For New Englanders, a popular way to enjoy warmer weather is by eating outside. Traditionally, this has meant grabbing your brown bag and finding a nearby picnic table or park bench. In recent years, however, food trucks and outdoor vendors have increased in popularity giving 9 to 5ers another way to eat outside. From simple coffee stands to makeshift outdoor restaurants, food trucks are a quick and easy option for those looking to grab a bite on the go. Typically found in bigger cities (think NYC), food trucks are now finding success in the suburbs and smaller towns.
While food trucks are a convenient and generally affordable dining option, there are some health concerns that consumers should be aware of.
Handling of Food and Money
First and foremost, food truck vendors are usually one or two-person operations. If they are the former, this means that the same person who is making your food is also handling money. Cash and credit cards change hands extremely frequently, meaning they are covered in germs. Thus, handling meat, produce and other foods with the same hands with which money is accepted is a serious health concern, especially during peak times (i.e. lunch rush).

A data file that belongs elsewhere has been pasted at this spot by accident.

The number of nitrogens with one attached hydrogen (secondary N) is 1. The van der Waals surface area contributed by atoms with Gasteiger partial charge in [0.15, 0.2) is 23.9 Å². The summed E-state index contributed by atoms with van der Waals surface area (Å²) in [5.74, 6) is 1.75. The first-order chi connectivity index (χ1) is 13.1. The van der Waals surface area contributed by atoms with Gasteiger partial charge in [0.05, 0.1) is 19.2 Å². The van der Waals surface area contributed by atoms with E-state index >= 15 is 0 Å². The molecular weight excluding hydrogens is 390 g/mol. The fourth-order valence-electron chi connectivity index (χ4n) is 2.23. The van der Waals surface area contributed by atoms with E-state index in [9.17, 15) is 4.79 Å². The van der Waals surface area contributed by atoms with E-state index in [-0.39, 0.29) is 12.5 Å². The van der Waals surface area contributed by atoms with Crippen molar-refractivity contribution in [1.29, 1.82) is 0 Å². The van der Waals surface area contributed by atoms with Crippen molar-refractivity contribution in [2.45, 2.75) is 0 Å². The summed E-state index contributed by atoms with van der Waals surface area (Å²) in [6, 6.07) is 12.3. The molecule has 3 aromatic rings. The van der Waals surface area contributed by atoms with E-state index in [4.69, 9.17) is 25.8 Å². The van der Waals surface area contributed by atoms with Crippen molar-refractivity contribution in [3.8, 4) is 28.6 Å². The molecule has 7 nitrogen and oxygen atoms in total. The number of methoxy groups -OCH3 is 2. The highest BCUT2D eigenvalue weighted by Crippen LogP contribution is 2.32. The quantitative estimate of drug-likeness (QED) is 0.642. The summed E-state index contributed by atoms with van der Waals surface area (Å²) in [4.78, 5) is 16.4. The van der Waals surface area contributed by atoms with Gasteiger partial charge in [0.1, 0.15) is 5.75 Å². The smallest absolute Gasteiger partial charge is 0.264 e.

Lack of Running Water
Many food trucks do not come with running water — a necessity for washing food before it is prepared. Running meats and produce through hot water prior to being served rids them of harmful bacteria and toxins. Having running water available also allows food preparers to wash their hands properly. While hand sanitizer gets rid of most germs and bacteria, it is not as effective as washing your hands with hot water and soap.
Lack of Space
With the popularity of outdoor food trucks likely to continue to grow, it’s important to keep an eye on how your food is being prepared, and whether vendors are practicing basic sanitization principles.
Although the Rhode Island Department of Health stipulates that food truck vendors must purchase their ingredients from an approved source, and that the suppliers must be registered with the Office of Food Protection, you simply can’t be too safe when it comes to your health.
If you fall ill as a result of eating at an outdoor food truck, contact Attorney Wayne Resmini for a free consultation.
UPDATE: NBC 10 NEWS ran a story on May 16, 2016 on the inspection of Rhode Island’s food trucks. Per NBC 10 News, the Rhode Island Department of Health inspected 338 food trucks in 2015, or 70% of all trucks licensed in the state. Fortunately, 90% of the 338 trucks passed their inspection.
125 food trucks, the Department of Health reports, were not inspected due to flying under the radar. For those who doubt the sanitation of their favorite food truck, the Rhode Island Department of Health suggests checking the public database, which is usually updated every couple of weeks.